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Airlines fly high on ancillary revenues

Posted on 26 Jul 2010 at 14:01 pm
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Findings from IdeaWorks and Amadeus show ithe airline industry’s ancillary revenue tidal wave continued in 2009 with more carriers disclosing millions – and billions – in ancillary receipts in financial reports.  Revenues in 2009 jumped 43% to 11 billion Euros (US$13.5 billion), reflecting new a la carte fees and commission-based services.

The full report of this activity will be available in the autumn 2010 release of the Amadeus Guide to Ancillary Revenue by IdeaWorks. Early results from an analysis of 2009 financial filings made by 96 airlines indicate ancillary revenue increased €3.32 billion from 2008 to a total of €11 billion ($13.5 billion) for 2009.

These estimates include revenue from a la carte features such as baggage fees and food sold onboard aircraft, commissions from the sale of hotel accommodation, car rentals, and travel insurance at airline websites, and partner revenue generated by frequent flier programmes.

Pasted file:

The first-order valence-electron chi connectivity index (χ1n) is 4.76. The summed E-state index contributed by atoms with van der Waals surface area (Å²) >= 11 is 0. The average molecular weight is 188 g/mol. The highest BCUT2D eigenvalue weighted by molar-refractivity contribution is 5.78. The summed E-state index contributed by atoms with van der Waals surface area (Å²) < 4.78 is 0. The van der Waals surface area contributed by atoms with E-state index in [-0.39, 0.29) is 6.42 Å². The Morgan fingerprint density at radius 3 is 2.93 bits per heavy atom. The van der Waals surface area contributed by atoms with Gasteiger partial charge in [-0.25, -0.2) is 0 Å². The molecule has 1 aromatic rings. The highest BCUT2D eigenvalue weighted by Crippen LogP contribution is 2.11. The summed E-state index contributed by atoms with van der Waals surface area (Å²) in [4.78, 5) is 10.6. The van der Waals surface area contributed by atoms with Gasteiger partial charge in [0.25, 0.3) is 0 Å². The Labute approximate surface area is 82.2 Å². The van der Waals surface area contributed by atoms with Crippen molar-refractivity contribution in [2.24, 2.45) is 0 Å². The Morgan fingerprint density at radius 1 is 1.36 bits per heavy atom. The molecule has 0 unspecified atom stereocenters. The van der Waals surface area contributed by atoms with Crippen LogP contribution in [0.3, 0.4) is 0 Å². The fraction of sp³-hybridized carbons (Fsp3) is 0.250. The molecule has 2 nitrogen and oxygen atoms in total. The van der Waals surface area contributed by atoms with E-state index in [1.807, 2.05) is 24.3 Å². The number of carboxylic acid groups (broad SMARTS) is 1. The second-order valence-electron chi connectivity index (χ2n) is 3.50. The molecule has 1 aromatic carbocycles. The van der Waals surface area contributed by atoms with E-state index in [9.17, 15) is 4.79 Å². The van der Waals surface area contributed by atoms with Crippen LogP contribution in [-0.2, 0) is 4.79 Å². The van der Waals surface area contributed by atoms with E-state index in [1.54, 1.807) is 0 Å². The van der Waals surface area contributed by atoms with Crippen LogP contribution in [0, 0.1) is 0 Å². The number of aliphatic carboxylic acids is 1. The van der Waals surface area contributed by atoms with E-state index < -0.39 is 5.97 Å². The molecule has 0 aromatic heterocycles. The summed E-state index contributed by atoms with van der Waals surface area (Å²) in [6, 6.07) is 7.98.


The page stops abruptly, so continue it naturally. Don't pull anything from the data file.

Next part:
Worldwide Review of Ancillary Revenue – Based on Financial Disclosures

€11 billion ($13.5 billion)

Total Annual Result – 2009

€7.68 billion ($10.25 billion)

Total Annual Result – 2008

2008 results were calculated in euros, re-stated based upon a €1.0 = $1.33 exchange rate for the period.

2009 results were calculated in euros, re-stated based upon a €1.0 = $1.23 exchange rate for the period.

IdeaWorks’ findings with regards to the current top 10 list of airlines show subtle changes from the 2008 ranking.  US-based network airlines fill the top three positions courtesy of robust partner revenue from frequent flier programmes and a stronger emphasis on baggage fees.  But revenue from this mature group has stabilised, while the revenue produced by lower-ranked carriers has jumped dramatically.  The fourth place slot is now held by Qantas at a 25% revenue premium above the same position held by Ryanair in 2008.  The annual revenue required to join the top 10 club now begins at €300 million. US Airways and Air Canada are new to the list, displacing JetBlue and Emirates.